Sustainability | Ecotrope

Recycling 101: Junk Mail

Ecotrope | July 25, 2012 9:02 a.m. | Updated: Feb. 19, 2013 1:30 p.m.

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Who knew? You can throw almost everything you get in your mailbox into the Portland Metro area curbside recycling bins.

Who knew? You can throw almost everything you get in your mailbox into the Portland Metro area curbside recycling bins.

So, I just got some good news from Metro Recycling Specialist Patrick Morgan.

Nearly all the junk mail I’ve been sorting, unsealing, and tossing in the trash can go in my curbside bin.

“Just about everything that comes in the mailbox can be recycled curbside,” Morgan said.

Even the envelopes with the little plastic windows?

“Yep,” said Morgan. “Those come out in the pulping process. They’re perfectly fine.”

Even the super-glossy card-stock?

“Yeah,” he said. “Usually when paper is glossy, it’s done with clay, and that’s fine in the recycling process.”

The only things you need to separate out are thick plastic items like those fake credit cards (and there are fewer and fewer of those around as companies stop using them in their solicitations). However, he noted, Metro encourages people to opt out of junk mail where they can.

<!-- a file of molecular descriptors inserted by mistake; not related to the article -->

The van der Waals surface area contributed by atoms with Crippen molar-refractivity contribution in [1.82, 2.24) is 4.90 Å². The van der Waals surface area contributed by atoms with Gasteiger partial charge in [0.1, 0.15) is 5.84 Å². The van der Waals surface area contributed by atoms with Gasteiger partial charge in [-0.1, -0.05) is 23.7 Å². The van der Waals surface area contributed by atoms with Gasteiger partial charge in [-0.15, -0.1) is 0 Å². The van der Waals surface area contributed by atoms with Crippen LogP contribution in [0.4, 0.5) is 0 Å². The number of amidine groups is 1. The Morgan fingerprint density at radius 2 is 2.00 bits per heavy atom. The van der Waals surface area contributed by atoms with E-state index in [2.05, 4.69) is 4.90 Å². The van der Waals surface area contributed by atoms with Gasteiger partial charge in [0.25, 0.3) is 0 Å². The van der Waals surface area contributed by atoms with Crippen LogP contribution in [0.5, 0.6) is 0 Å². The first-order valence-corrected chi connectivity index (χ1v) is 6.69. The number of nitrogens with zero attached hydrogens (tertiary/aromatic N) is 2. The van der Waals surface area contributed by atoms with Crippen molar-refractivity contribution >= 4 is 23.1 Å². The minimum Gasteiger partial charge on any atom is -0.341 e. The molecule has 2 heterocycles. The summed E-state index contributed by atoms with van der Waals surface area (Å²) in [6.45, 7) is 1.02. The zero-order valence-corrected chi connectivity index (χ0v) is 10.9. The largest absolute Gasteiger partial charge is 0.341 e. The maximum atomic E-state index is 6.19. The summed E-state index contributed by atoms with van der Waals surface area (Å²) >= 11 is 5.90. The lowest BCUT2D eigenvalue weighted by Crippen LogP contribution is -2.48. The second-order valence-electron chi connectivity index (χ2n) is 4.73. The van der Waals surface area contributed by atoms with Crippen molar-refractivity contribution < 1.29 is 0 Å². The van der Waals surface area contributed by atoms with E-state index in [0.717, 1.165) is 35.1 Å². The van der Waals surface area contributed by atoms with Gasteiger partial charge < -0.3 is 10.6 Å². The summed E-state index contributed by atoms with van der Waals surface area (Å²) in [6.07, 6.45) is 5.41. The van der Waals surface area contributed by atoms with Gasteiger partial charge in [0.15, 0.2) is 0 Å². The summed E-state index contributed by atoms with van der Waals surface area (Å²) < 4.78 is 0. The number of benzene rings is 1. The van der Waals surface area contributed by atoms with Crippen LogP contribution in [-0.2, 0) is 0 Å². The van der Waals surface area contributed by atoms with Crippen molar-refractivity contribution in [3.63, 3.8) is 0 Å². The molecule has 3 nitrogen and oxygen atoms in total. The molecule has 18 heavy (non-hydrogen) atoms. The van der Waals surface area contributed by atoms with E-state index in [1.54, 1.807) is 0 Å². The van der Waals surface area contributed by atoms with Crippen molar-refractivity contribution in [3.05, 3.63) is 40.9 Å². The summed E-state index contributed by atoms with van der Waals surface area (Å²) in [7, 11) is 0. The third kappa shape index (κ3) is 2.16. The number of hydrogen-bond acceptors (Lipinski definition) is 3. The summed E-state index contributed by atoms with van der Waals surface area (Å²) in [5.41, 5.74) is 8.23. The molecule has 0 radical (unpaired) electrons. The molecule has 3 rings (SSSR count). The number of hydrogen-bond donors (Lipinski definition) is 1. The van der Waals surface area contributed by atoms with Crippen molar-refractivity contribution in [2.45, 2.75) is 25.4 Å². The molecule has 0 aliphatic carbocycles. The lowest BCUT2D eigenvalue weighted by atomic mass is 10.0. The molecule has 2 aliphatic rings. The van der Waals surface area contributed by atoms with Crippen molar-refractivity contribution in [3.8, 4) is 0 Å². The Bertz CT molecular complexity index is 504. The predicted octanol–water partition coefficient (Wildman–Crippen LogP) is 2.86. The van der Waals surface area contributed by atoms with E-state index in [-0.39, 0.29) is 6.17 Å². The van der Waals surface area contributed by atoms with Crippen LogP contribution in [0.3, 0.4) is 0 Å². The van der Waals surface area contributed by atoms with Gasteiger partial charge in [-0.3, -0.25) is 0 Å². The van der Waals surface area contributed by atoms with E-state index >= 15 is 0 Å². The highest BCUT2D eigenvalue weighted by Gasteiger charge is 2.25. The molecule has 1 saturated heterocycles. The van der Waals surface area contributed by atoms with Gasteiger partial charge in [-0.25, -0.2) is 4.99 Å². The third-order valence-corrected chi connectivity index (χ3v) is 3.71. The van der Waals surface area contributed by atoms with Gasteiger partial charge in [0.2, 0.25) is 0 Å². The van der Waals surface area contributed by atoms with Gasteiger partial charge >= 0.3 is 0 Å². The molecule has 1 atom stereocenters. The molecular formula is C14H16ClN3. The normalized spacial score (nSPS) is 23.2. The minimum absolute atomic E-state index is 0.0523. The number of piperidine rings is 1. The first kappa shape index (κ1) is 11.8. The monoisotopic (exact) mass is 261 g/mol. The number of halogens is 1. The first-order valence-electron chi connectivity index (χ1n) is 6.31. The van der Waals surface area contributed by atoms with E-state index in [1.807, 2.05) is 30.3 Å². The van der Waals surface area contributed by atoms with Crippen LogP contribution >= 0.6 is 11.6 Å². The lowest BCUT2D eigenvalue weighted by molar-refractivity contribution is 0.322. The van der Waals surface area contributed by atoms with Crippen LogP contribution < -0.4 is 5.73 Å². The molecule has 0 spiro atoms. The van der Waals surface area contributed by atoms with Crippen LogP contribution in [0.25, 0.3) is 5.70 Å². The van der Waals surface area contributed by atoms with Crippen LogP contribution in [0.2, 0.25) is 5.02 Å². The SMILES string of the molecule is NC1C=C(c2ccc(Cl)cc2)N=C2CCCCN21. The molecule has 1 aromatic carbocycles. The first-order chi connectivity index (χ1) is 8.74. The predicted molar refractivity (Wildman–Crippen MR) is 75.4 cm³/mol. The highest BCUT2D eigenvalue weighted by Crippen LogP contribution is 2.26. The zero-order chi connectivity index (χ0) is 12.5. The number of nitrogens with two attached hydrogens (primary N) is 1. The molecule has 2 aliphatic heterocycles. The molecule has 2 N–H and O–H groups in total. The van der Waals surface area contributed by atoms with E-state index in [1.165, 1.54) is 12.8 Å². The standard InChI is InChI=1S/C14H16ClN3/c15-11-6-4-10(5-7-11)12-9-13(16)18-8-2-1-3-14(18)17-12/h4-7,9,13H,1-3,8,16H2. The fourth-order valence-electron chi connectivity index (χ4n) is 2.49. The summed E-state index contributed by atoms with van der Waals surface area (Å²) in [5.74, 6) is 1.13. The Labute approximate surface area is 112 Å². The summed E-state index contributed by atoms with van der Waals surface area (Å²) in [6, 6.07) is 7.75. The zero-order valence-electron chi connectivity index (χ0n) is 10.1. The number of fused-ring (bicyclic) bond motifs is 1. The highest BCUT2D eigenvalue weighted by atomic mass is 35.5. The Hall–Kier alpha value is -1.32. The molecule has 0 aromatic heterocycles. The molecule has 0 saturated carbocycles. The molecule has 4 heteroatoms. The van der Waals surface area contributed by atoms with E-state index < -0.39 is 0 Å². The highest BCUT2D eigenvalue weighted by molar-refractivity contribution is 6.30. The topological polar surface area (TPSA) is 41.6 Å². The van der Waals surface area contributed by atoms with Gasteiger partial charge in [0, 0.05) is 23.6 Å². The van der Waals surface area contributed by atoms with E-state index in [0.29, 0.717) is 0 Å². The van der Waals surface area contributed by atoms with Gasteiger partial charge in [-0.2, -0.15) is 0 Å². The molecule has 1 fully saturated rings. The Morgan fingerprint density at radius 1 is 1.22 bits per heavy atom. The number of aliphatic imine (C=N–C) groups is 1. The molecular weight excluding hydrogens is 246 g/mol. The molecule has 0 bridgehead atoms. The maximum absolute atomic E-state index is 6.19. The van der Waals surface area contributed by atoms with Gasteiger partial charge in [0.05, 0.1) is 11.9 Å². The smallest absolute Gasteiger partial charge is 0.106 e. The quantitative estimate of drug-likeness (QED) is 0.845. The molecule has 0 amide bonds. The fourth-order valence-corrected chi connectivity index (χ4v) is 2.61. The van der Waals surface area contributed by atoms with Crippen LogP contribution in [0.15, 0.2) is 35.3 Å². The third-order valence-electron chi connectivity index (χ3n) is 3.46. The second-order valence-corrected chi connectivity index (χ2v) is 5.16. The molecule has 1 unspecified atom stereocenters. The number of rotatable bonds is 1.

Another piece of recyclable waste that landed on my desk with a question mark: Do these plastic bits ruin the chances of the cardboard being recycled? Answer: Not at all.

Another piece of recyclable waste that landed on my desk with a question mark: Do these plastic bits ruin the chances of the cardboard being recycled? Answer: Not at all.

They recommend a nonprofit called Catalog of Choice that can remove you from most junk mail lists. (I’m putting this on my to-do list right now.)

Metro offers a “Junk Mail Kit” that helps you send requests to all the major clearinghouses to remove you from their lists.

I have to say: This is going to revolutionize my curbside recycling sorting process!

And just as a side note, Morgan said just like the plastic windows on envelopes, the little plastic flags on cardboard Kleenex boxes will also come out in the pulping process.

This was another question that came to my desk in the form of a co-worker’s empty Kleenex box.

So, I got a two-for-one answer on that one: Feel free to toss your Kleenex boxes in the curbside bin too.

 

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